James Pearson Nails Second Ascent of Hardest Trad Route

Climbing
James Pearson on Tribe. Photo: Carolyn Ciavaldini

By Seiji Ishii

On October 21, British climber James Pearson made the second ascent of Tribe, arguably the world’s hardest trad climb.

Located in Cadarese, Italy, Tribe was first climbed by Jacopo Larcher in spring 2019, after years of unsuccessful attempts. The ever-humble yet incredibly established Larcher declined to assign a grade, but it was thought that his line might earn up to a 5.15a.

“I’ve known about Tribe…for about 10 years,” said James Pearson. “I’ve walked past it many times on the way to the crag and wondered whether it was possible to climb or protect. But although it takes only about two minutes to set up a static rope, I never bothered to actually look at the thing. I guess deep down, I thought it probably was impossible.”

But in a relatively short time compared to Larcher, and despite constantly challenging conditions, Pearson grabbed the second ascent of the nearly 30m line on Wednesday.

“Everything was really, really wet [when I arrived],” he said. “For the first couple of days, I got an hour to an hour and a half at the end of each day to try the route, once the seepage from above had dried enough.”

Despite the conditions, Pearson managed most of the moves “by the skin of my teeth”. Eventually, he started to believe that success was possible. As his wife and fellow climber Carolyn Ciavaldini assisted, he continued working on the route for over two weeks. He managed to clip the final anchors just ahead of imminent rains.

“I climbed the route on my seventh lead attempt,” he said. “I’d fallen pretty close to the top numerous times before that. The fickle nature of the final boulder problem often spat me off.”

With lots of rain in the forecast, he had almost given up hope. “[That’s] probably exactly what I needed to take all the pressure off and just concentrate on climbing,” said Pearson.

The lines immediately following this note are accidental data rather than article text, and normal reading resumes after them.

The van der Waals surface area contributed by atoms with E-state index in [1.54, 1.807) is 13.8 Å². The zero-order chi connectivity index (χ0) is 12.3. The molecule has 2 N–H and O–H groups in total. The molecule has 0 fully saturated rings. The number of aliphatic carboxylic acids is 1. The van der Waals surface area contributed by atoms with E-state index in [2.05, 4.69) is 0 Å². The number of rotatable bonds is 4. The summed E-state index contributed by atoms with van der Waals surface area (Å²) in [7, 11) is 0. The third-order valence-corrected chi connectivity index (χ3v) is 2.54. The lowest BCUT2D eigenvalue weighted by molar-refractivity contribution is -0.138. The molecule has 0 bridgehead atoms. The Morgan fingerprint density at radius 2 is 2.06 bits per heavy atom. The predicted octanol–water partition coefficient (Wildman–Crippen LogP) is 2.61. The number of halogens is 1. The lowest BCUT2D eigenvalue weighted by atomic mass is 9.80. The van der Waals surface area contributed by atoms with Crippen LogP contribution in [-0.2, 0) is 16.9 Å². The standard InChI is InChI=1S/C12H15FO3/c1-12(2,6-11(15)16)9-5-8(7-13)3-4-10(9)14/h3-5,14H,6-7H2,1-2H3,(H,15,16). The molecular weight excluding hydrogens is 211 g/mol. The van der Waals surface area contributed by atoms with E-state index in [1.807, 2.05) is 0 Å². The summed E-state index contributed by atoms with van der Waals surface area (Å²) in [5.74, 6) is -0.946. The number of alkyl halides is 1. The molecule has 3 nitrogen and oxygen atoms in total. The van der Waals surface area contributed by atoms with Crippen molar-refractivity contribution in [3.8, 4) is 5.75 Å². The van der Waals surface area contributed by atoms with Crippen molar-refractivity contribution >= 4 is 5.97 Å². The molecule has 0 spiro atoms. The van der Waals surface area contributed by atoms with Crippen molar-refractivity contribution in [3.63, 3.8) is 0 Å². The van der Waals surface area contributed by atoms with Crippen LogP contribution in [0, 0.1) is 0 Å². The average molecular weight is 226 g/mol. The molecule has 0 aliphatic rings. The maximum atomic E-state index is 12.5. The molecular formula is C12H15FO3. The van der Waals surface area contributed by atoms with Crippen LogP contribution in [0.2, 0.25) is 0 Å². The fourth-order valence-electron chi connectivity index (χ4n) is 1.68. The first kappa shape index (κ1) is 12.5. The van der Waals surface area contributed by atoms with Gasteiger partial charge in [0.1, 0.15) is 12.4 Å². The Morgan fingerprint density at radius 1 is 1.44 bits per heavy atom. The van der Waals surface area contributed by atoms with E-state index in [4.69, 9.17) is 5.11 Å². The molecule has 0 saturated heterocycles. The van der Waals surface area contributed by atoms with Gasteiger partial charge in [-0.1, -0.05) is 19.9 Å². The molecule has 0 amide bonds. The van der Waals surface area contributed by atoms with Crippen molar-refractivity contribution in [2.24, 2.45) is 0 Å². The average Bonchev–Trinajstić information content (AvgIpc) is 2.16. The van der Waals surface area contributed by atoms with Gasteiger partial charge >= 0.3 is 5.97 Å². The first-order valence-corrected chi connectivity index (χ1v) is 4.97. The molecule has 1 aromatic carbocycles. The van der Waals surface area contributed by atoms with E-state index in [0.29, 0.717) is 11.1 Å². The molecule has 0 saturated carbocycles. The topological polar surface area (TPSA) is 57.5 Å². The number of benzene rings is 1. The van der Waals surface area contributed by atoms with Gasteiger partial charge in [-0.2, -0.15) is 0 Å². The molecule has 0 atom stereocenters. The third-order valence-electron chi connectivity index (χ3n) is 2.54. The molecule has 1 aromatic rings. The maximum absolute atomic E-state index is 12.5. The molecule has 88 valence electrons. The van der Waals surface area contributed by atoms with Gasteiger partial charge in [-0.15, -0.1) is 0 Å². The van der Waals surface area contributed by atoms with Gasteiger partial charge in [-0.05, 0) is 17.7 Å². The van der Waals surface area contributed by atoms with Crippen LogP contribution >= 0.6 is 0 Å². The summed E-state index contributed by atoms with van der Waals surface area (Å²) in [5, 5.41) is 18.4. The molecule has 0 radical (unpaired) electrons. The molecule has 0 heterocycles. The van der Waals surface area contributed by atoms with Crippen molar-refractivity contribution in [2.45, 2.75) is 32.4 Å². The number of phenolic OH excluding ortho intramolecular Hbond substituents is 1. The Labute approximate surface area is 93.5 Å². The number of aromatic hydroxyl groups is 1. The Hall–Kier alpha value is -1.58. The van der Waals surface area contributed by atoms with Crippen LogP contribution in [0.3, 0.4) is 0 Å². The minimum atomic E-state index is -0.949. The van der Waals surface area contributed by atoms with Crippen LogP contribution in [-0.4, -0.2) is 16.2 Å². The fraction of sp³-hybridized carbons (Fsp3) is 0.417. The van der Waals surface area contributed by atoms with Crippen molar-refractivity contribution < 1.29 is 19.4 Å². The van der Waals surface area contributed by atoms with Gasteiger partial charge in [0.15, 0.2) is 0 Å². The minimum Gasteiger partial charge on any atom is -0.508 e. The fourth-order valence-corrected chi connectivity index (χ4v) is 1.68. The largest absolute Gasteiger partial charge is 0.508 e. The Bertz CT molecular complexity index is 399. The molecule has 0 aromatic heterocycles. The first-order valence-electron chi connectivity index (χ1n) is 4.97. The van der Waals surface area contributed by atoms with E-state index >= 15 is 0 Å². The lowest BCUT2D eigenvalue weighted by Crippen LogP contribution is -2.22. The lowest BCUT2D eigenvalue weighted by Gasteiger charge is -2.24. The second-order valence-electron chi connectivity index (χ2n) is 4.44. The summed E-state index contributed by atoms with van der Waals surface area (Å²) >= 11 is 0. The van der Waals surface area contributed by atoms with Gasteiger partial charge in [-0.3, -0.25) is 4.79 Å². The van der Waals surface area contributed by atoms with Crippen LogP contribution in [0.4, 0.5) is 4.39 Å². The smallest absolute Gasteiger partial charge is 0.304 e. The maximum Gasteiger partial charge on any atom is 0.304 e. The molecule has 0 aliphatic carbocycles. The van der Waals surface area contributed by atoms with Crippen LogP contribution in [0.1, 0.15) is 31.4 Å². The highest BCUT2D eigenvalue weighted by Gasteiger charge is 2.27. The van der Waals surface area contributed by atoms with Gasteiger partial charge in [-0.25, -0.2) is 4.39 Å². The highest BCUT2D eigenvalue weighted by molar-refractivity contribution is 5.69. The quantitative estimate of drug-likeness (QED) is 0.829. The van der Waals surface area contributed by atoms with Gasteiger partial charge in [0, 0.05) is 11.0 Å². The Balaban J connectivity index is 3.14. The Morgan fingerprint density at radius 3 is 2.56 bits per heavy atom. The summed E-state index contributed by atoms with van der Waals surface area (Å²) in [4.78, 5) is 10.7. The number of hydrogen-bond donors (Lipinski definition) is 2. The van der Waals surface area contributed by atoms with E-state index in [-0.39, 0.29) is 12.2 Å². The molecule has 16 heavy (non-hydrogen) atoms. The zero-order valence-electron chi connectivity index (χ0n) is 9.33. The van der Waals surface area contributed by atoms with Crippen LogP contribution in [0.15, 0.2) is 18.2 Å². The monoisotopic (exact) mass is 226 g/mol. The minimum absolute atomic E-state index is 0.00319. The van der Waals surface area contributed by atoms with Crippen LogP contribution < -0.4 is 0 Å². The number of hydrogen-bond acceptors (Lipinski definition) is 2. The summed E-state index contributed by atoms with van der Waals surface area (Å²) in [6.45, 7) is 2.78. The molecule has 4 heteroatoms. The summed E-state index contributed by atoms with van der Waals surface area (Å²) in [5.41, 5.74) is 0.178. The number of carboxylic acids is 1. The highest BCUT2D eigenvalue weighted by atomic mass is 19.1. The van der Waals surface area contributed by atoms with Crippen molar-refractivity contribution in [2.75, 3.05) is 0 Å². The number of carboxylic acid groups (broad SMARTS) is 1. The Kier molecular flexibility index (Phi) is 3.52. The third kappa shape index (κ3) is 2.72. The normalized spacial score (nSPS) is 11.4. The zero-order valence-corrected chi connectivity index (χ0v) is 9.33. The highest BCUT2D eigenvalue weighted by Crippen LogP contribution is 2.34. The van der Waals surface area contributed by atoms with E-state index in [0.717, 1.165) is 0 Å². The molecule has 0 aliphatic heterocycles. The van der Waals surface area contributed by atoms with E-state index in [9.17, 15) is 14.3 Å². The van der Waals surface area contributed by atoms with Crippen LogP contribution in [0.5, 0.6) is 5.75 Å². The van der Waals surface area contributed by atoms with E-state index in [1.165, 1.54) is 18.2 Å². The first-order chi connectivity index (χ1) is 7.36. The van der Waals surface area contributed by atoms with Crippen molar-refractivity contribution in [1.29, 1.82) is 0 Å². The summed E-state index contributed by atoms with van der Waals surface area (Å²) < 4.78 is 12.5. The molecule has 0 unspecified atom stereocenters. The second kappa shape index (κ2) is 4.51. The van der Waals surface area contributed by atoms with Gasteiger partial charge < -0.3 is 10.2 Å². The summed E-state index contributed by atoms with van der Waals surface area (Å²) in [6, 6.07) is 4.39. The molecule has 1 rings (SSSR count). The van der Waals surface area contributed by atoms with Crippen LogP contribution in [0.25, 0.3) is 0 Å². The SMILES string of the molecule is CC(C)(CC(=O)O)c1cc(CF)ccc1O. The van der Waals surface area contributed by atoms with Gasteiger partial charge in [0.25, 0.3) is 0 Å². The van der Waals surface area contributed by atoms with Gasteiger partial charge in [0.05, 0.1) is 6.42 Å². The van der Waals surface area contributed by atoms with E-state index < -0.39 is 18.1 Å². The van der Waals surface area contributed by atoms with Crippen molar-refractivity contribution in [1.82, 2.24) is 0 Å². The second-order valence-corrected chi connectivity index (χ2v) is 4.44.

Like Larcher, Pearson modestly didn’t assign a grade after his ascent. He merely stated that the route forced him to make the hardest moves of his life.

“I can’t say I’ve checked out every single trad route in the world, but I have been on quite a few of them,” he said. “For me, Tribe is by far the hardest series of moves I have ever done on a trad route.”

It surprised Pearson that the line was even possible on gear. “It’s rare to find a piece of rock compact enough to make a series of sustained, hard movements, but with just enough decent gear placements,” he said.

With sport climbing and bouldering stealing most rock climbing headlines, particularly with their debut at the next Olympics, it is noteworthy that the local climbing community never ceded the route to bolting.

“Tribe would be an awesome sport route, and one I’m sure people would be queueing up to try,” said Pearson, who is sponsored by The North Face, La Sportiva and others. “What really makes it special, however, is that no one needed to place bolts to climb it safely. Mother Nature gave us everything that we need: an amazing line, a cool series of holds and gear placements right where you need them.”

Pearson blogs about his landmark ascent here.

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